In the July issue of Leisure Wheels(issue 123, page 15) I discussed what I believe is the only way to ensure the future of the hardcore off-road vehicle.
I proposed that vehicles such as the upcoming Defender replacement should be based on a modular design that would enable buyers to pick and choose the off-road features and gadgets they wanted.
Why would this be a good idea? Well, not that many buyers of SUVs these days actually want pukka 4x4s.
There simply isn’t a big market these days for hardcore 4x4s, so unless some way is found to cater simultaneously for the more casual SUV buyers and the 4×4 fans, the number of very capable 4x4s on the market will continue to shrink.
My suggestion was a modular design a vehicle that comes standard only with four-wheel drive but that can also be equipped with things such as solid axles, diff locks and low-range gearing.
Reader David Coughlan responded to the article, saying that a more selective design process would be great, but it would also lead to long waiting periods, “horrible resale prices and inconsistent service costs”.
He continued: “This would require me to take my vehicle specification sheet to each service, so that the mechanic would know how many diffs to check.
“You also couldn’t create a consensus on what a two-year-old Hilux with 40 000km on the clock was worth if it had three diff locks, was totally submersible and had a six-litre engine.”
It was an interesting letter, and one that got me thinking. A modular design could undoubtedly complicate issues such as service costs and resale values, but I’d argue that we are already dealing with those problems anyway.
How so? Well, some manufacturers have gone absolutely crazy when it comes to options. In fact, it is possible nowadays to just about double the price of your new car by ticking all the options boxes (I’m looking at you, Mini Cooper!).
Firstly, the comfort and entertainment features in a lot of vehicles are optional extras. These include touch-screens with satellite navigation and reverse cameras, panoramic sunroofs, leather seats, fl oor mats, DVD players, highend sound systems with countless speakers, armrests, anthracite roof liners, steering-wheel controls and automatic climate control.
Secondly, and even more problematically, mechanical components are becoming optional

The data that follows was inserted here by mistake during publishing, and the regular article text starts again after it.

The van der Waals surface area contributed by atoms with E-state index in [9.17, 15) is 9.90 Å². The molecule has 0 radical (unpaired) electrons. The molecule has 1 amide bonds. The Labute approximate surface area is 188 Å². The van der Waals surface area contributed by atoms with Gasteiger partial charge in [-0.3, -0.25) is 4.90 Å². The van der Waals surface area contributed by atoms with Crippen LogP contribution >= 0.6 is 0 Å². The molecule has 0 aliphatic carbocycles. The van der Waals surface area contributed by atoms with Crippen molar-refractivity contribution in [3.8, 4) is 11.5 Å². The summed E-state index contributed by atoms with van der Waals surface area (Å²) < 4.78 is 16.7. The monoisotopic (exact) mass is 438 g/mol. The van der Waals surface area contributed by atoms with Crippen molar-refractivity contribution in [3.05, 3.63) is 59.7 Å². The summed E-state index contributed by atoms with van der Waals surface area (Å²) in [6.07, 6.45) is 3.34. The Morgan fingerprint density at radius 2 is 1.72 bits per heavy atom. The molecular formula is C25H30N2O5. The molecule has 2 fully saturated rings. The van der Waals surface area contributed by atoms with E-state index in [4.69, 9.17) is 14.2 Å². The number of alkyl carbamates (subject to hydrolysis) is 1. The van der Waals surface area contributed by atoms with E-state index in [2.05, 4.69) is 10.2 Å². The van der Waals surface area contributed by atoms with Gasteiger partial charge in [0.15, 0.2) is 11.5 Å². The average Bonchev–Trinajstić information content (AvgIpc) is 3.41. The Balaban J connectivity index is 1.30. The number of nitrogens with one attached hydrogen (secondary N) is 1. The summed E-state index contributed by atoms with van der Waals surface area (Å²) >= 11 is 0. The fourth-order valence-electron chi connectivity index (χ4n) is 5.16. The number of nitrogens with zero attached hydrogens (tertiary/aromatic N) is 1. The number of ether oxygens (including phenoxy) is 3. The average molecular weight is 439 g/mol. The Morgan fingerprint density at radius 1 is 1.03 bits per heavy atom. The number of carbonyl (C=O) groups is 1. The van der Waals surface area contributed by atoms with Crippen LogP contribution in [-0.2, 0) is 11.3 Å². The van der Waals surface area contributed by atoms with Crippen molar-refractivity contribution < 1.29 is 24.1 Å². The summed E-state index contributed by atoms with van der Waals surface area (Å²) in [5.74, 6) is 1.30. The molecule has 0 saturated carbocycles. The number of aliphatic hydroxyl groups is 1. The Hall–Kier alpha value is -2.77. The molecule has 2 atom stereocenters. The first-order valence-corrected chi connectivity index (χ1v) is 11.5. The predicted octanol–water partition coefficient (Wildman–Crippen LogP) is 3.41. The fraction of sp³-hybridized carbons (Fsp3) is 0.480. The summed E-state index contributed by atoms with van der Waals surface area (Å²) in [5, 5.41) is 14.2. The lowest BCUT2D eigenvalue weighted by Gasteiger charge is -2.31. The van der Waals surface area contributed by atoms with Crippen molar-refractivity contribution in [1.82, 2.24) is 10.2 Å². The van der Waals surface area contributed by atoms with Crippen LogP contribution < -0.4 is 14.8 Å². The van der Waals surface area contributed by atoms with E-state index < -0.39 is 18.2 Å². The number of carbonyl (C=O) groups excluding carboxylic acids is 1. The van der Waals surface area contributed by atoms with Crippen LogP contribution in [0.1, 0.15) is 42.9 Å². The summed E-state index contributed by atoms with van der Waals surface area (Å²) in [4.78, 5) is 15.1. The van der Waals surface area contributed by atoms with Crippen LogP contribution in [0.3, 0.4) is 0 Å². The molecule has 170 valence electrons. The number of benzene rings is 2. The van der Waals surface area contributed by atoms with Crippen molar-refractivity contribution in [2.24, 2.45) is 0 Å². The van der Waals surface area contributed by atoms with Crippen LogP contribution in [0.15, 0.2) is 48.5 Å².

extras as well. Consider, for example, the optional M Sport brakes and limited slip differential on the new 4 Series BMW.
Lastly, customisation and personalisation are also becoming very popular. A lot of manufacturers are offering buyers more and more ways to personalise their new cars.
You can have unique body/roof colour combinations, rims or special cabin trim. Being able to give your car that personal touch is great, but doing so could make it tougher to sell down the line.
It is becoming increasingly difficult to fi gure out exactly what a vehicle costs, and what standard features it actually has. There are so many engine/ gearbox options, optional extras and special packages available that no two “identical” models are identical at all.
Needless to say, this is becoming a huge issue when it comes to resale value. Optional extras can run into the hundreds of thousands on a R400 000 car, and that money won’t be recouped when you decide to trade in or sell it.
Optional extras are not being taken into account sufficiently when resale values are considered. All these extras also make it particularly difficult for vehicle testers in the media. Manufacturers understandably pack their test vehicles full of extras, so it is important for us to look at what a potential buyer would get in a standard model, and not put too much emphasis on the optional gizmos and gadgets in the test car. That can be
difficult, especially since it isn’t alwaysmade clear which features are standard
and which are optional extras.
Vehicle buyers are becoming more discerning and demanding. They don’t want to settle for the ordinary model, especially at the high end of the market. They want their expensive new vehicle to be tailored their very specific needs and desires. It is great to be able to customise and personalize new vehicles, but it is complicating the
second-hand market significantly.